America's Largest Cities Gamble on Casino-led Growth

An expanding number of cities across the U.S. are looking to attract urban casinos, with the hope that further development and money (tax revenues to fill drained city coffers) will follow.
September 2, 2012, 5am PDT | Andrew Gorden
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Chicago may soon become the next large city in the United States to legalize gambling within its limits. Across the U.S., a substantial number of states and cities have legalized gambling in recent years, despite an ongoing debate over the pros and cons of their effect on crime rates, surrounding property values, and municipal coffers. "The debate is just the latest in a decades-long controversy over what role, if any, casinos can play in the revival of America's cities," says Next American City's Ryan Briggs.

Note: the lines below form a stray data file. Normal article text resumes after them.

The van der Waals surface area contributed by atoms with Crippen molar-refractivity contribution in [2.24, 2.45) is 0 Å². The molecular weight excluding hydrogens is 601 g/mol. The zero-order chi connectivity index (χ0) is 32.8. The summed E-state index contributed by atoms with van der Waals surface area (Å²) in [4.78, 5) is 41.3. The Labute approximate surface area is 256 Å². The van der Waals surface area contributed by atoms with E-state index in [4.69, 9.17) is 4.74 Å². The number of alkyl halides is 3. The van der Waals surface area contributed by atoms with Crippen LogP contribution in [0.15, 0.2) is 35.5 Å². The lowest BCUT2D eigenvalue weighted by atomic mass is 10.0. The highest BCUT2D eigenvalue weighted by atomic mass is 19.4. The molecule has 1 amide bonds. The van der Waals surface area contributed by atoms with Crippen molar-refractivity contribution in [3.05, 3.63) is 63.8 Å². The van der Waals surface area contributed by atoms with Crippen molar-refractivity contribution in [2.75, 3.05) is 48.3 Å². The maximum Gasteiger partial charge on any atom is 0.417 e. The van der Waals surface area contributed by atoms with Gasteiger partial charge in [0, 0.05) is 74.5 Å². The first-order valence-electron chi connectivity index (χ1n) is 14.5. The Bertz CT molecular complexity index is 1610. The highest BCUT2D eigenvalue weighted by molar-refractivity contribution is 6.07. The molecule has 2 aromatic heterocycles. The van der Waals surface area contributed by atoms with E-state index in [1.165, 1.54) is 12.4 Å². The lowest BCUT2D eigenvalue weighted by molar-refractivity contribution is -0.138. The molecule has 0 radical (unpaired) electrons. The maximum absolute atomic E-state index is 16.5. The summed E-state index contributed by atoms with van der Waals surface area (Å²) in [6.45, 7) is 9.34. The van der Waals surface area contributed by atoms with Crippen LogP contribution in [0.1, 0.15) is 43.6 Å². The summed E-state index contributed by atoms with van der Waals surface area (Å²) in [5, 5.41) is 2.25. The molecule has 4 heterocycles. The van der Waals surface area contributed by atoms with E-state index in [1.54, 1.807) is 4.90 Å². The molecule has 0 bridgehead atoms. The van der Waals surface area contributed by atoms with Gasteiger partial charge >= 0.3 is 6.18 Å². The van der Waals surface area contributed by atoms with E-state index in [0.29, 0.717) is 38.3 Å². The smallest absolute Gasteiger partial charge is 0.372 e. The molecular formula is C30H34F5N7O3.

"The economic downturn has given states an impetus to open up new sources of revenue, with gambling often viewed as low-hanging fruit," states Briggs. "Twelve states have expanded gambling options in the last three years, 22 now permit commercial casinos (up from two in 1974)..." Yet concerns remain. Many urban casinos have had their fair share of issues, such as Philadelphia's Sugarhouse, which has underperformed since its opening.

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Published on Wednesday, August 29, 2012 in Next American City
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